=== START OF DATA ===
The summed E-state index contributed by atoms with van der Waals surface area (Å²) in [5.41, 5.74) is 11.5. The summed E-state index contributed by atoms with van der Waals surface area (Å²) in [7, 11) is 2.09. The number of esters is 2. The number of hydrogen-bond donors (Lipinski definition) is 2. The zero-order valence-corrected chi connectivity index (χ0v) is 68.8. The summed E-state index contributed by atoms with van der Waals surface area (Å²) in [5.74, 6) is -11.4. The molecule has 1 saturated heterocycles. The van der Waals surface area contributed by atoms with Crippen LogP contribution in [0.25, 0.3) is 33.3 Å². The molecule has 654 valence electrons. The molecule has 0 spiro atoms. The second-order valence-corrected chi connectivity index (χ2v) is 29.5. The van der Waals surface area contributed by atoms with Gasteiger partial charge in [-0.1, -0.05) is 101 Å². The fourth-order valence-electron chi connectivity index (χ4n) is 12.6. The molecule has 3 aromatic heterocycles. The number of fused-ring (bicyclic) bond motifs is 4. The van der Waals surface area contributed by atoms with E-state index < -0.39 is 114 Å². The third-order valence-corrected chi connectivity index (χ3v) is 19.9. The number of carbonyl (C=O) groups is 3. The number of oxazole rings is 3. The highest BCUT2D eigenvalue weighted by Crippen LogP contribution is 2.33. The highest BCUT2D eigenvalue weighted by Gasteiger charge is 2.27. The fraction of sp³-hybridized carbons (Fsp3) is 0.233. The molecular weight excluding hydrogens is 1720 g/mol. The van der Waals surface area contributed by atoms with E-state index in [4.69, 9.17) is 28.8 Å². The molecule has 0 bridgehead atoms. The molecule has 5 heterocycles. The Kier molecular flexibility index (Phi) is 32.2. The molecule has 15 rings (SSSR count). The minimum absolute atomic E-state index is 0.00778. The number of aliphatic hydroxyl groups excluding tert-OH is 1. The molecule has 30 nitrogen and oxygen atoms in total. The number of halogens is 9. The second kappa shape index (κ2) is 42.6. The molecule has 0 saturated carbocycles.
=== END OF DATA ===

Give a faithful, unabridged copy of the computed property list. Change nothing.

The summed E-state index contributed by atoms with van der Waals surface area (Å²) in [5.41, 5.74) is 11.5. The summed E-state index contributed by atoms with van der Waals surface area (Å²) in [7, 11) is 2.09. The number of esters is 2. The number of hydrogen-bond donors (Lipinski definition) is 2. The zero-order valence-corrected chi connectivity index (χ0v) is 68.8. The summed E-state index contributed by atoms with van der Waals surface area (Å²) in [5.74, 6) is -11.4. The molecule has 1 saturated heterocycles. The van der Waals surface area contributed by atoms with Crippen LogP contribution in [0.25, 0.3) is 33.3 Å². The molecule has 654 valence electrons. The molecule has 0 spiro atoms. The second-order valence-corrected chi connectivity index (χ2v) is 29.5. The van der Waals surface area contributed by atoms with Gasteiger partial charge in [-0.1, -0.05) is 101 Å². The fourth-order valence-electron chi connectivity index (χ4n) is 12.6. The molecule has 3 aromatic heterocycles. The number of fused-ring (bicyclic) bond motifs is 4. The van der Waals surface area contributed by atoms with E-state index < -0.39 is 114 Å². The third-order valence-corrected chi connectivity index (χ3v) is 19.9. The number of carbonyl (C=O) groups is 3. The number of oxazole rings is 3. The highest BCUT2D eigenvalue weighted by Crippen LogP contribution is 2.33. The highest BCUT2D eigenvalue weighted by Gasteiger charge is 2.27. The fraction of sp³-hybridized carbons (Fsp3) is 0.233. The molecular weight excluding hydrogens is 1720 g/mol. The van der Waals surface area contributed by atoms with E-state index in [4.69, 9.17) is 28.8 Å². The molecule has 0 bridgehead atoms. The molecule has 5 heterocycles. The Kier molecular flexibility index (Phi) is 32.2. The molecule has 15 rings (SSSR count). The minimum absolute atomic E-state index is 0.00778. The number of aliphatic hydroxyl groups excluding tert-OH is 1. The molecule has 30 nitrogen and oxygen atoms in total. The number of halogens is 9. The second kappa shape index (κ2) is 42.6. The molecule has 0 saturated carbocycles.